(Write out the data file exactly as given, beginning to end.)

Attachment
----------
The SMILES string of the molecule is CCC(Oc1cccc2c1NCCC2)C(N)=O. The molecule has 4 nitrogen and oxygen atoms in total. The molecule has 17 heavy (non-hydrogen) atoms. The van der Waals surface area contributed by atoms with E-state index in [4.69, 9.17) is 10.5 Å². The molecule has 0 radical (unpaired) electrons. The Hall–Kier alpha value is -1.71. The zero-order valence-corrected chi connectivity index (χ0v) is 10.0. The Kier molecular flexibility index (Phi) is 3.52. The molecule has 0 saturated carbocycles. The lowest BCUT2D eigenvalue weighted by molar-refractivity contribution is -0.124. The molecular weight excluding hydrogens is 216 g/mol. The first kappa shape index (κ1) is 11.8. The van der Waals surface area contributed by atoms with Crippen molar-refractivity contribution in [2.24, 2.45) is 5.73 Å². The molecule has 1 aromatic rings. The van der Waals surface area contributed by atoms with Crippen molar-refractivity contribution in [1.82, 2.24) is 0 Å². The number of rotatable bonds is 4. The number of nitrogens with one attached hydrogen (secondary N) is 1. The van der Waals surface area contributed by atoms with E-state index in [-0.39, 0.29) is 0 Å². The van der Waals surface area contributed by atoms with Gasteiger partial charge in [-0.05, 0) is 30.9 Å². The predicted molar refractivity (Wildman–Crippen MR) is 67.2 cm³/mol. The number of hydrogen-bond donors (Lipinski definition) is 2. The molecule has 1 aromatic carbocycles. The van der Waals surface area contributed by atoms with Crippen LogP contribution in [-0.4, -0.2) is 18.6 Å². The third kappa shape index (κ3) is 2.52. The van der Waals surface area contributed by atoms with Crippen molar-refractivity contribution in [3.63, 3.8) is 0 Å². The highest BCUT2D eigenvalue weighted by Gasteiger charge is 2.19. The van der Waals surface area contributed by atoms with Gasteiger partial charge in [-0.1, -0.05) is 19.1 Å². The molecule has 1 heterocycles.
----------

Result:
The SMILES string of the molecule is CCC(Oc1cccc2c1NCCC2)C(N)=O. The molecule has 4 nitrogen and oxygen atoms in total. The molecule has 17 heavy (non-hydrogen) atoms. The van der Waals surface area contributed by atoms with E-state index in [4.69, 9.17) is 10.5 Å². The molecule has 0 radical (unpaired) electrons. The Hall–Kier alpha value is -1.71. The zero-order valence-corrected chi connectivity index (χ0v) is 10.0. The Kier molecular flexibility index (Phi) is 3.52. The molecule has 0 saturated carbocycles. The lowest BCUT2D eigenvalue weighted by molar-refractivity contribution is -0.124. The molecular weight excluding hydrogens is 216 g/mol. The first kappa shape index (κ1) is 11.8. The van der Waals surface area contributed by atoms with Crippen molar-refractivity contribution in [2.24, 2.45) is 5.73 Å². The molecule has 1 aromatic rings. The van der Waals surface area contributed by atoms with Crippen molar-refractivity contribution in [1.82, 2.24) is 0 Å². The number of rotatable bonds is 4. The number of nitrogens with one attached hydrogen (secondary N) is 1. The van der Waals surface area contributed by atoms with E-state index in [-0.39, 0.29) is 0 Å². The van der Waals surface area contributed by atoms with Gasteiger partial charge in [-0.05, 0) is 30.9 Å². The predicted molar refractivity (Wildman–Crippen MR) is 67.2 cm³/mol. The number of hydrogen-bond donors (Lipinski definition) is 2. The molecule has 1 aromatic carbocycles. The van der Waals surface area contributed by atoms with Crippen LogP contribution in [-0.4, -0.2) is 18.6 Å². The third kappa shape index (κ3) is 2.52. The van der Waals surface area contributed by atoms with Crippen molar-refractivity contribution in [3.63, 3.8) is 0 Å². The highest BCUT2D eigenvalue weighted by Gasteiger charge is 2.19. The van der Waals surface area contributed by atoms with Gasteiger partial charge in [-0.1, -0.05) is 19.1 Å². The molecule has 1 heterocycles.